AbstractBackground and Aim
Although gastroesophageal reflux disease (GERD) is a risk factor for esophageal adenocarcinoma (EAC), some patients develop EAC in the absence of GERD. A putative mechanism of reflux-induced tumorigenesis involves disruptions in the p53 pathway. We assessed the interaction of GERD and p53 pathway polymorphisms on EAC prognosis.Methods
In a prospective cohort of 358 EAC patients, clinical data (including GERD history and survival) were collected. Germline DNA was genotyped for MDM2 T309G and p53 Arg72Pro. Cox proportional hazards models were used to determine adjusted hazard ratios (AHR) for associations between genotype, GERD, and genotype-GERD interactions with survival.Results
Compared with other genotypes, MDM2 G/G (median overall survival 21 vs 30 months; P < 0.001) and p53 Pro/Pro (12 vs 30 months; P = 0.004) were associated with shorter survival. When analyzed by GERD, MDM2 G/G was associated with shorter survival in patients without GERD (AHR 3.4, 95% CI 2.0–6.0), but not in patients with GERD (AHR 1.1 [0.7–1.8]); the MDM2-GERD interaction was significant (P = 0.003). A similar trend was seen for p53 Pro/Pro (AHRs 2.5 without GERD vs 1.4 with GERD). Combined analysis of at-risk variants (MDM2 G or p53 Pro), revealed each additional at-risk variant was associated with shorter survival in patients without GERD (AHR 1.6) but not with GERD (AHR 1.0).Conclusions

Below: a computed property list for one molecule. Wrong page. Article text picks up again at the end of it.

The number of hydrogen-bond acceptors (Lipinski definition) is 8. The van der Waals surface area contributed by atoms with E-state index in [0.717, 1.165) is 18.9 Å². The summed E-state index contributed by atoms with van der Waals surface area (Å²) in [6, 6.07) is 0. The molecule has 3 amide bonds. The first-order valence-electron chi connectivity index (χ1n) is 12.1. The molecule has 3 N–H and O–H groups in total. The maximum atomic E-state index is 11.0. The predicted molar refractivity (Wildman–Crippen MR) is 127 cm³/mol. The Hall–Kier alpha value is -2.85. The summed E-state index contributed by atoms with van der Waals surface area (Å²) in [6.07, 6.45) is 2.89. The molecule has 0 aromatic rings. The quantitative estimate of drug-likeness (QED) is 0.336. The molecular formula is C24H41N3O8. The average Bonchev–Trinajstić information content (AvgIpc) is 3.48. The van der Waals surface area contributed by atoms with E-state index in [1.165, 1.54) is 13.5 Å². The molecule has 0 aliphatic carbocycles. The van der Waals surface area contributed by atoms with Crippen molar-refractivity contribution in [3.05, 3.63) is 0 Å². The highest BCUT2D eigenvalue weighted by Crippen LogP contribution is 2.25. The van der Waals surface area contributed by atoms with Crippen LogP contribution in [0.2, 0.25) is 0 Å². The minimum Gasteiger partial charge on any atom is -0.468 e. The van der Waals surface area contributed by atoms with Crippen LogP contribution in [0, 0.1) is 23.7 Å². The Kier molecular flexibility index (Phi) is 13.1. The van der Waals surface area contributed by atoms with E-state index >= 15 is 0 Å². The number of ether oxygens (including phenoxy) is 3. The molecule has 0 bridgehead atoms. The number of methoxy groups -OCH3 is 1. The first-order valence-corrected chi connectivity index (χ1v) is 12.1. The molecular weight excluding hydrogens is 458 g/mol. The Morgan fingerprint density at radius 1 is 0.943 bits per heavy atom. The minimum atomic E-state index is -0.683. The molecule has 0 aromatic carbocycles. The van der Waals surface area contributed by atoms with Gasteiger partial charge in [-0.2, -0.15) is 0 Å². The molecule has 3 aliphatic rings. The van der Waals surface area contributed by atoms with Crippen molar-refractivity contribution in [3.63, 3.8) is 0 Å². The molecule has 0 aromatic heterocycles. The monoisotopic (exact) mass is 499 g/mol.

MDM2 G/G and the combination of MDM2 G and p53 Pro were negative prognostic factors for EAC patients without GERD but not for those with GERD. There may be biological differences between GERD positive and GERD negative EAC.